When the Ultimate Warrior died of a heart attack in 2014, just three days removed from his induction to the WWE Hall of Fame, there was an almost biblical quality to the redemption angle at play.
Estranged for two decades from the company that made him a star (and later profited from a DVD defaming him), Warrior saw his life, career and relationship with the WWE come full circle -- the prodigal son was home. It was a feel-good story, but one quickly offset by the shock and sadness of his death.
Joanie Laurer, who wrestled as Chyna at the peak of the WWE's "attitude era" and was found dead in her apartment Wednesday at 46, never got the chance to have her feel-good, comeback moment.
The reasons, of course, make sense from a public relations standpoint.
Chyna, the wrestler billed as "the ninth wonder of the world" because of her impressive muscular build, is noticeably absent from the WWE Hall of Fame -- and it's a reality that correlates more directly with the public image of Joanie Laurer, the person, and her falling on bad terms with the company since her 2001 exit during her lone reign as WWE women's champion than the character she portrayed.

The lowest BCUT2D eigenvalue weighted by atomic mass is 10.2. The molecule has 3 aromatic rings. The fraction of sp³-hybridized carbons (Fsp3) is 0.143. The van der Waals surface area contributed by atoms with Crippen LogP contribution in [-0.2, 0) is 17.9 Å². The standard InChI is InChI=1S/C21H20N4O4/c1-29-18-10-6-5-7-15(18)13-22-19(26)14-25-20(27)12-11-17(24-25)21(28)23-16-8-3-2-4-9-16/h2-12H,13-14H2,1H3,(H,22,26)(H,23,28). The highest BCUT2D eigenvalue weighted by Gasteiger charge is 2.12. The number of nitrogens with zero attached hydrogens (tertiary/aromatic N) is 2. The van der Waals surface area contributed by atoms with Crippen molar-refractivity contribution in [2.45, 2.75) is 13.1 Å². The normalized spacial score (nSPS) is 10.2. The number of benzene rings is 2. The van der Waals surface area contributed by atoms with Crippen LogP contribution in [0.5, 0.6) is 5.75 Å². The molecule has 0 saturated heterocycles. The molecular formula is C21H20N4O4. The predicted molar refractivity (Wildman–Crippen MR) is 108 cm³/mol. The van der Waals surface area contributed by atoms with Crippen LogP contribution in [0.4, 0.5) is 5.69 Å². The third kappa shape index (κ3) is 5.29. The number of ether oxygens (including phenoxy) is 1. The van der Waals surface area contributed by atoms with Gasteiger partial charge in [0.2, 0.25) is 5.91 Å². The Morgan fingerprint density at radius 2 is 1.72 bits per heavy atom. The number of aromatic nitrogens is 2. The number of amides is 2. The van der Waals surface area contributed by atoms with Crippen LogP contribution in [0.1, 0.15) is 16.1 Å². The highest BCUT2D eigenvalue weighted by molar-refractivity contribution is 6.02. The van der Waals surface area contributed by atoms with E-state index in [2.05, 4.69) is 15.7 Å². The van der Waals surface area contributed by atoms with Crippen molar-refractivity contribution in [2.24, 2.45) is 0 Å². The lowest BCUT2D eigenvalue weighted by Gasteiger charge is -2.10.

Sadly, the aftermath of Laurer's in-ring career mirrored the journey of many former pro wrestlers -- depression, substance abuse and early death. It's an ongoing epidemic that has been widely publicized and criticized.
Laurer, who stayed in the public eye through appearances on a gantlet of reality television shows including "The Surreal Life" and "Celebrity Rehab with Dr. Drew," certainly didn't help her cause for WWE redemption in the years since her departure. By starring in a series of adult movies that, by glancing at the titles, played up her famous pro wrestling character's name, Laurer may have sealed her fate in that regard.
It probably didn't help matters that Laurer was once in a very public relationship -- both on screen and behind the scenes -- with WWE superstar and executive Triple H, who went on to marry Stephanie McMahon, the WWE's chief brand officer who also happens to be the boss' daughter. McMahon and Triple H, for their part, tweeted touching tributes following Laurer's death.